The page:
The Japanese town of Otawara has became the first to adopt textbooks that have triggered strong protests by China and South Korea, which accuse Tokyo of denying its militarist past.
The education board of Otawara, an industrial and agricultural town 300 kilometers (180 miles) north of Tokyo, voted Wednesday unanimously to use the controversial history and civics books at 12 junior high schools from April.
The books make only passing mention of atrocities committed by Japanese troops in Asia in the first half of the 20th century and were written by scholars who say Japan is too "masochistic" about its history.
"We understand that there are various opinions about the book, but we adopted it from the standpoint of education," said Ryu Onuma, the head of the education board in Otawara.
"We expect children to be brought up with a correct understanding of our nation's traditions and history and that they will have pride and affection toward Japan," he told reporters.
The education ministry approved the history text in April as one of eight that can be used to instruct students aged 13 to 15 in the next school year.
The decision led both Beijing and Seoul to summon Japanese ambassadors and triggered successive weekends of anti-Japanese protests in China.
Beijing also declared its strong opposition to giving Japan a permanent seat on the UN Security Council, a top goal of Japan's foreign policy.
The textbook is an update of a previous edition that was approved in 2001 and used by only 0.1 percent of Japan's junior high schools, all of them for mentally challenged students.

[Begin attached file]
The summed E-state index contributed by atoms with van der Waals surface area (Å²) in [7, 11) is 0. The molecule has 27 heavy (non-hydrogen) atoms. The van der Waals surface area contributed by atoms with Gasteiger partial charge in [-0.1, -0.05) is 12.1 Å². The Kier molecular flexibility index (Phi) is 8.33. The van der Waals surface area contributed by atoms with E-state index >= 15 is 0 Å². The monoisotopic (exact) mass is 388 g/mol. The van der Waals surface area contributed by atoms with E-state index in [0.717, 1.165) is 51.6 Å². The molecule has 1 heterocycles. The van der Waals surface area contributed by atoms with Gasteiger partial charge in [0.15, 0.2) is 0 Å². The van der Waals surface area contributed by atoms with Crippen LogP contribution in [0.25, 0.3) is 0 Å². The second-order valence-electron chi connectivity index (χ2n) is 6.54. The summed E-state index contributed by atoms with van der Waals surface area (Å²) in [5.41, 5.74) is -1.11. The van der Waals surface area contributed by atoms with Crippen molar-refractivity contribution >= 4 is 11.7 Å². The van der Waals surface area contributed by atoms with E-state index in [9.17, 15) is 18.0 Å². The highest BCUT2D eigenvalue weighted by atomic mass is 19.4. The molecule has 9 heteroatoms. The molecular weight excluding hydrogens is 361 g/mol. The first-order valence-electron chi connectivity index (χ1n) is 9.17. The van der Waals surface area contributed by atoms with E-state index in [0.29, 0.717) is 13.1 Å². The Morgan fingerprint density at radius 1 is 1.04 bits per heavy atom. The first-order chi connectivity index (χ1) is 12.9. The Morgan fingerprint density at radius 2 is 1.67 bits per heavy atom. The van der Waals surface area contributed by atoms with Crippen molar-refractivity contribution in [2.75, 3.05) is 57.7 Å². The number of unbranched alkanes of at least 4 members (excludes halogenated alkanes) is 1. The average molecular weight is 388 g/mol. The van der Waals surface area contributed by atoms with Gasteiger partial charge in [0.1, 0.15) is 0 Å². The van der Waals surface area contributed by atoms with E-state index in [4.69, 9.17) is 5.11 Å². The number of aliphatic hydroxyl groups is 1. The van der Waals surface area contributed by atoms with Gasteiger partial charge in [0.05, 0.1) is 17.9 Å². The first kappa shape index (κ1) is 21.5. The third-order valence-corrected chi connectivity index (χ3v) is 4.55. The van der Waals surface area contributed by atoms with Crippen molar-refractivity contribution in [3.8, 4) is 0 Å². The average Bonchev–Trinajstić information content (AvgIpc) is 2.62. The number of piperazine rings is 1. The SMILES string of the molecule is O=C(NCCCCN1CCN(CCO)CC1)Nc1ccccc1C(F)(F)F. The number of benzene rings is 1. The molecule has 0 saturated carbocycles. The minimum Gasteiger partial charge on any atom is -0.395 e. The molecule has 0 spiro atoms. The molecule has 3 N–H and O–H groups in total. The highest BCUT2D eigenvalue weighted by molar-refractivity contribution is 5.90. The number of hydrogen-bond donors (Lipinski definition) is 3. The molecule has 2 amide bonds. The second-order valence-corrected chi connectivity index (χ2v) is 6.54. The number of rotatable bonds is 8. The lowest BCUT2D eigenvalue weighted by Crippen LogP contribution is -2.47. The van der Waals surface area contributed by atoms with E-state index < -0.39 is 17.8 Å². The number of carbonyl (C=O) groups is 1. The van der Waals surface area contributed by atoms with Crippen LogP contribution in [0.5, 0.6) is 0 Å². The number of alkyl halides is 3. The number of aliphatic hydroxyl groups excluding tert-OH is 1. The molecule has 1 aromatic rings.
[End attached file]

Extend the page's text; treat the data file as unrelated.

The book's authors, the Japanese Society for History Textbook Reform, expressed hope that Otawara would set a new trend of schools adopting the book.
"We respect the decision by Otawara city," the Society said in a statement. "It reflects the deepening understanding of the textbook problem by Japanese citizens, and we expect this will spread to other regions in the country."
Opponents of the textbook were on Wednesday lobbying the Tokyo board of education to ensure Japan's biggest school system does not follow suit. School districts across Japan are due to decide on textbooks before August 31.
"The decision by the Otawara education board to adopt the problematic textbook will generate serious problems for the future of Japan and Japanese children," said Children and Textbook Japan Network 21, a group opposed to the textbook.
The book makes no mention of the women sexually enslaved by Japanese troops during their invasions of Asia and refers to the Nanjing massacre as an "incident" in which "many" Chinese died.
China says 300,000 people perished in the 1937 massacre of the occupied city; Allied trials of Japanese war criminals documented 140,000 deaths.
The book says Indonesians and Malaysians celebrated when Japan took over from Western colonialists, seeing the Asian nation as a liberator, although it briefly mentions that Japanese police could be "cruel" at the end of the war.
(Chinadaily.com.cn via agencies, July 14, 2005)